Sarah Palin Celebrates Her Humble Roots by Eating at a Restaurant That Serves a $25,000 Dessert

Sarah Palin, ever the faux-populist, has finally committed an act of absurdity that perfectly allegorizes her own political M.O.

Last week, while in New York City, Palin dined at Serendipity 3, a restaurant in one of Manhattan’s swankier sections. Serendipity 3 is known for hosting celebrities (others have included Zac Efron and Bill Clinton), but it’s not famous for that. It’s famous for the "Frrozen Haute Chocolate," a sundae composed of edible gold and 28 different cocoas from across the globe. This treat, which costs $25,000, holds the Guinness world record for most expensive dessert. It is eaten with a diamond-studded gold spoon and served with a side of $2,600 per-pound chocolate. At the base of the sundae’s goblet (it is served, by the way, in a goblet) is an 18-karat gold bracelet with 1 carat of white diamonds.

One can only assume that the banana leaves to be fanned with are sold separately.

So how does Palin’s stop at Serendipity compromise her everywoman persona? Let me count the ways. Not only was she in one of the more expensive corners of the Big Apple (a city she promised ‘true’ Americans she would not visit during her book tour, on account of its elites); she was dining at a restaurant where just one item costs more than what many of her supporters will make in a year. Maybe more than twice what some of them will make.

Of course, this sort of gleaming, gold-plated contradiction is nothing new for Palin. Even the most baby-witted of observers know that her two main recipients of polito-pandering (working class Americans, the corporations that routinely screw them over) don’t quite line up right. No, the beauty here is the symbolism of it all -- the sweet, flagrant absurdity: Underdog (dare we say it? "Rogue") politician, preparing to set out across America in a grassroots neo-conquest of a book tour, must first stop to fuel up for the harrowing journey. What better place to do so than at a restaurant whose finest dessert costs as much as a year of college?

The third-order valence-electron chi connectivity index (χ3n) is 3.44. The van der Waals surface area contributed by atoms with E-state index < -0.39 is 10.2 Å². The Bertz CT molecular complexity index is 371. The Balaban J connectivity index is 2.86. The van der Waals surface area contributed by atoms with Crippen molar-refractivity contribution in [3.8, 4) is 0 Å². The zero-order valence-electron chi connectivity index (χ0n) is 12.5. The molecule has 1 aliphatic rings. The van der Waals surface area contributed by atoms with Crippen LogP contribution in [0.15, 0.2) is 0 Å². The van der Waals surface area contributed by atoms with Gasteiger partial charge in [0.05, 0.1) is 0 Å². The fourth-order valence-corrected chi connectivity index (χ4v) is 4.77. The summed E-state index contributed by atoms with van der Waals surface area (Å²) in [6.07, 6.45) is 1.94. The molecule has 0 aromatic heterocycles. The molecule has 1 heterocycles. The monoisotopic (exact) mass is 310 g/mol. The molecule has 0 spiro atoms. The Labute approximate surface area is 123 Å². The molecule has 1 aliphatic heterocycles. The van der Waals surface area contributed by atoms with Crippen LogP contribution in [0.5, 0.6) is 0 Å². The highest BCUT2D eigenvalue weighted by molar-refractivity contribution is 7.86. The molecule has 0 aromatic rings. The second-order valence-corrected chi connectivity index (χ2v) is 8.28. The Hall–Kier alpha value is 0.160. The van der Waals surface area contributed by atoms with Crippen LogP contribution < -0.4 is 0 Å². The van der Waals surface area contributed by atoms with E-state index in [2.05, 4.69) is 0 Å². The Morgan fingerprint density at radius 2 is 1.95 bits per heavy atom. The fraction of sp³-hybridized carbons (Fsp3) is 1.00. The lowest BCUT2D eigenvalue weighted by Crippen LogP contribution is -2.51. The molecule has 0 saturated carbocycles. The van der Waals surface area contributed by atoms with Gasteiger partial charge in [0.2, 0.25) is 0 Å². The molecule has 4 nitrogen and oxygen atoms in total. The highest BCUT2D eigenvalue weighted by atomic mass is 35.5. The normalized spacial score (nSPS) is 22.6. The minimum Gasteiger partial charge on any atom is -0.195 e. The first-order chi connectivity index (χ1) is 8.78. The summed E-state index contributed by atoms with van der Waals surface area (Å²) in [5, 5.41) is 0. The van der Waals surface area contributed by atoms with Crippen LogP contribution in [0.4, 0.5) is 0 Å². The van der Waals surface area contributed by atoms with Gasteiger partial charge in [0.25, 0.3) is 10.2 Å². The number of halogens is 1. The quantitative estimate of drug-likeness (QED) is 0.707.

Enjoy this piece?

… then let us make a small request. AlterNet’s journalists work tirelessly to counter the traditional corporate media narrative. We’re here seven days a week, 365 days a year. And we’re proud to say that we’ve been bringing you the real, unfiltered news for 20 years—longer than any other progressive news site on the Internet.

It’s through the generosity of our supporters that we’re able to share with you all the underreported news you need to know. Independent journalism is increasingly imperiled; ads alone can’t pay our bills. AlterNet counts on readers like you to support our coverage. Did you enjoy content from David Cay Johnston, Common Dreams, Raw Story and Robert Reich? Opinion from Salon and Jim Hightower? Analysis by The Conversation? Then join the hundreds of readers who have supported AlterNet this year.

Every reader contribution, whatever the amount, makes a tremendous difference. Help ensure AlterNet remains independent long into the future. Support progressive journalism with a one-time contribution to AlterNet, or click here to become a subscriber. Thank you. Click here to donate by check.